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Officials look into sustainability of emergency medical operations across Connecticut

Suffield Volunteer Ambulance Association
Voluntary nonprofit EMS services, like the Suffield Volunteer Ambulance Association, form the bulk of EMS response statewide.

Three emergency medical services (EMS) shut down last year as a result of funding woes, and officials are worried about the sustainability of EMS operations across Connecticut.

The state’s Public Health Committee held a forum Thursday to address the issue.

Many nonprofit, primarily volunteer EMS services are operating in the red, said Benjamin Zura of the Connecticut Association of Paramedics and EMTs.

“In the context of the rest of the performance measures, it paints a scary picture,” Zura told legislators. “This part of the EMS system is not sustainable. As municipalities are spending more on public safety agencies, very, very rarely are they spending equally on ambulances as they are on the other public safety agencies.”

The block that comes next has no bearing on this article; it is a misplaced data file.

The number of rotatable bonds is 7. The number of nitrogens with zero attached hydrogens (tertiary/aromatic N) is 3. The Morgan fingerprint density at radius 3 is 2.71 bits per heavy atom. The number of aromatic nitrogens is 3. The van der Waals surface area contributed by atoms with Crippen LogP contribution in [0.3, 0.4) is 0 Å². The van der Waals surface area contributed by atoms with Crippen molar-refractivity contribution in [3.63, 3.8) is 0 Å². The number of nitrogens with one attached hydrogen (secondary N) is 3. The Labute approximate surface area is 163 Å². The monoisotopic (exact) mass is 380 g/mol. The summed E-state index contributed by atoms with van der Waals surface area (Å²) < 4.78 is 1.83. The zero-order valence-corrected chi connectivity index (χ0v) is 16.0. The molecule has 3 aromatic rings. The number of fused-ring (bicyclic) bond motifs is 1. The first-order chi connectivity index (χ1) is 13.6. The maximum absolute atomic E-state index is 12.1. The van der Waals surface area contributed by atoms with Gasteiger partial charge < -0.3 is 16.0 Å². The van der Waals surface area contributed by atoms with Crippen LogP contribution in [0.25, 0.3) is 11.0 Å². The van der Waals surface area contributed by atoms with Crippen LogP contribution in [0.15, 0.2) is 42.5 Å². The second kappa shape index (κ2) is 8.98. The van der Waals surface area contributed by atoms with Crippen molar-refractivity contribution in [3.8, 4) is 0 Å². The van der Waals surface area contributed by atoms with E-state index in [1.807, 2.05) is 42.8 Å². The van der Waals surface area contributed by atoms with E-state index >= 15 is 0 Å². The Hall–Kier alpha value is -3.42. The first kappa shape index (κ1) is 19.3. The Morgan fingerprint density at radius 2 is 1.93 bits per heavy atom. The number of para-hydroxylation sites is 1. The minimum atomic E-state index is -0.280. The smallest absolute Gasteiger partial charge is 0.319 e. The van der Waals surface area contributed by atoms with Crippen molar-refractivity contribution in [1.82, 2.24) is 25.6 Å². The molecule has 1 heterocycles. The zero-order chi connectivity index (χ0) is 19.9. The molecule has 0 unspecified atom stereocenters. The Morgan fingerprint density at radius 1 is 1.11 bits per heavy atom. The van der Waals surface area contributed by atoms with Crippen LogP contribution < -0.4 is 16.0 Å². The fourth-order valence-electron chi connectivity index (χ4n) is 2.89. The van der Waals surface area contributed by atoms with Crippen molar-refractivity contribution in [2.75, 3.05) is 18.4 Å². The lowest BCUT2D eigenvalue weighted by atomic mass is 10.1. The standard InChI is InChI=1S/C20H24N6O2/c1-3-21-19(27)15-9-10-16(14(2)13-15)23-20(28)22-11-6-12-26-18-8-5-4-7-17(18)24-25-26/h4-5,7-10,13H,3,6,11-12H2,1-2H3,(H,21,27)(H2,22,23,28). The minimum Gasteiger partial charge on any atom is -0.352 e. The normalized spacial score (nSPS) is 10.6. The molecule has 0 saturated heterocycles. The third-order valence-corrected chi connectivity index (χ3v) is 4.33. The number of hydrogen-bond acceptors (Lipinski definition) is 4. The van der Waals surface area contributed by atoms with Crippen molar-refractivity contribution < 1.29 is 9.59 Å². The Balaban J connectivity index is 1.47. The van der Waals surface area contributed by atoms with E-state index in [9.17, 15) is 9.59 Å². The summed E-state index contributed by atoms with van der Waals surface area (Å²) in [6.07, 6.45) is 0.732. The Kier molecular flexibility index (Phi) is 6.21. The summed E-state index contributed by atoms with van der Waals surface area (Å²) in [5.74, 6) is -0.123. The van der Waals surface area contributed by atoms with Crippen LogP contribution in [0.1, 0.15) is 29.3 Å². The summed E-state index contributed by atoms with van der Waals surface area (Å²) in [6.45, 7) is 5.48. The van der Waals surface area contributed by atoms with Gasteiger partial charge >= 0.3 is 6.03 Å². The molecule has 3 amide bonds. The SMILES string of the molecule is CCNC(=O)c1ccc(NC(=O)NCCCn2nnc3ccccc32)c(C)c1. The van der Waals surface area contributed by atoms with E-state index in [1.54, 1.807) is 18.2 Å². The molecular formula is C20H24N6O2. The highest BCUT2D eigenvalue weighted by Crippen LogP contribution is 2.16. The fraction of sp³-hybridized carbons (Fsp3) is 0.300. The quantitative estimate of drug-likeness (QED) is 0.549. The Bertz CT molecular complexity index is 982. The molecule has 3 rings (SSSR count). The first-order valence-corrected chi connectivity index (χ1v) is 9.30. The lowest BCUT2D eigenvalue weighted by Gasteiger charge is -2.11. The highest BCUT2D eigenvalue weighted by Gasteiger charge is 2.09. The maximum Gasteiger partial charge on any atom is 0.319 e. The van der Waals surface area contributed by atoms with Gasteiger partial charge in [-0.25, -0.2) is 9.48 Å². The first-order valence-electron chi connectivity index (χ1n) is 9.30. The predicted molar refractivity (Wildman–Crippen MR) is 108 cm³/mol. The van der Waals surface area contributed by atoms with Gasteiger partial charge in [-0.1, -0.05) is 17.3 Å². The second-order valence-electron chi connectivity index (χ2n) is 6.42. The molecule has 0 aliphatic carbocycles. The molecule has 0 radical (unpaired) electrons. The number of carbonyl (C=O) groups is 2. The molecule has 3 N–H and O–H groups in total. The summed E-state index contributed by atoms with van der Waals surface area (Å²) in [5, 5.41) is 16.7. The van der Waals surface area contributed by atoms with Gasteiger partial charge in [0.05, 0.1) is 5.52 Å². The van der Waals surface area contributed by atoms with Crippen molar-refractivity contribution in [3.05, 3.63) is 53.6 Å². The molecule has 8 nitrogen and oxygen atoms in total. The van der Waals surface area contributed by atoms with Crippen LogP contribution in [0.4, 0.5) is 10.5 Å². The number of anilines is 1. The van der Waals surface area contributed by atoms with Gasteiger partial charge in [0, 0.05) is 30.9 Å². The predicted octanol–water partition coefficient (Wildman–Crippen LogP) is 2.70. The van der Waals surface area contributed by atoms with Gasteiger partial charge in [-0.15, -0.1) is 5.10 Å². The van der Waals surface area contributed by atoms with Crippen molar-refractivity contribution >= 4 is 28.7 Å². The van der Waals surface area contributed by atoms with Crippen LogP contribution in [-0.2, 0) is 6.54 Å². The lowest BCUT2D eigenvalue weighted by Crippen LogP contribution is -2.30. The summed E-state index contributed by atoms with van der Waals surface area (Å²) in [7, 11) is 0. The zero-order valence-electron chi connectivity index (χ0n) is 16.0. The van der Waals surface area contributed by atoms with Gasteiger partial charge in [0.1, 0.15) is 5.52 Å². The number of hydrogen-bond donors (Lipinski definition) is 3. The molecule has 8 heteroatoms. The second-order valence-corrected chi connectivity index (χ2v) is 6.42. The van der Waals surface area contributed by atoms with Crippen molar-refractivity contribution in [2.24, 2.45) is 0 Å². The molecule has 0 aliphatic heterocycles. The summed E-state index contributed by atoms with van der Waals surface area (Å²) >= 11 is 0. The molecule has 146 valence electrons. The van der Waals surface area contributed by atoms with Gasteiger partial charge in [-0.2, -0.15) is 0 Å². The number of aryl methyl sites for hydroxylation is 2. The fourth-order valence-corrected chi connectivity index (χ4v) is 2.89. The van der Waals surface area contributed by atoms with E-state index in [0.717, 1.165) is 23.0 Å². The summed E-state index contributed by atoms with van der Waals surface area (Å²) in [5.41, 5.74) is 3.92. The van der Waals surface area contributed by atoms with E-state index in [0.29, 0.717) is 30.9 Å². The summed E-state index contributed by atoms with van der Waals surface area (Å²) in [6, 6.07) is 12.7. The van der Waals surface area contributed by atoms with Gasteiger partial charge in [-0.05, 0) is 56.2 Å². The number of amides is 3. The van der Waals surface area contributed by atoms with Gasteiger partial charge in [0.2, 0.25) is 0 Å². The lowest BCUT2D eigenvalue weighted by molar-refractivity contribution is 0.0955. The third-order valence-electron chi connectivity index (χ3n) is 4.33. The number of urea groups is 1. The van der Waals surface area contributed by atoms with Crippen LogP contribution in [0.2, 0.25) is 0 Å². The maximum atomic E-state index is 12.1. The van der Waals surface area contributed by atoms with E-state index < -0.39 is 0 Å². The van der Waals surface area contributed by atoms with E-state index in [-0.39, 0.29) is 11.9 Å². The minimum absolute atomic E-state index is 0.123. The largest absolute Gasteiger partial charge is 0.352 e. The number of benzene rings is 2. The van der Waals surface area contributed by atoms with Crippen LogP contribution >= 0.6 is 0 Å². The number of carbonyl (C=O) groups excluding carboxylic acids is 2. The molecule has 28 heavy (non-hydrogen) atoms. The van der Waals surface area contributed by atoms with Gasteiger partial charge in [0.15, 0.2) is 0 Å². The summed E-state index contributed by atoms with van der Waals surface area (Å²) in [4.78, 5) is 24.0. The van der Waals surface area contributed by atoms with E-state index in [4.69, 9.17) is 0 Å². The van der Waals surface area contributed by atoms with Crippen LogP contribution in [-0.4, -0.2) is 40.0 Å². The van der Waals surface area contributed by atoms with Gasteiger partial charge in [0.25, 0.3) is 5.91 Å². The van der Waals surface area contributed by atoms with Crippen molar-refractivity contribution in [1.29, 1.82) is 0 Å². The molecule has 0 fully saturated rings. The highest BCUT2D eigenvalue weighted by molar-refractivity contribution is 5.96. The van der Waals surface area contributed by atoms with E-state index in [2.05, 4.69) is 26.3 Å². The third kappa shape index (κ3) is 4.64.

State Sen. Dr. Saud Anwar, a Democrat and vice chair of the Public Health Committee, said legislators and stakeholders must look into how hospital consolidations, high volunteer EMT attrition rates and declining reimbursements to EMS services will affect the industry.

“There is a matter of time [until] we will have parts of our state and parts of our communities which will not have the EMS response that we would expect for our own family members,” Anwar said.

There are about 7,636 emergency medical responders in Connecticut, compared with 7,063 in 2019.

Stakeholders plan to gather additional data and collaborate on developing solutions. A second forum is scheduled for July 28 to discuss overdose prevention.

Sujata Srinivasan is Connecticut Public Radio’s senior health reporter. Prior to that, she was a senior producer for Where We Live, a newsroom editor, and from 2010-2014, a business reporter for the station.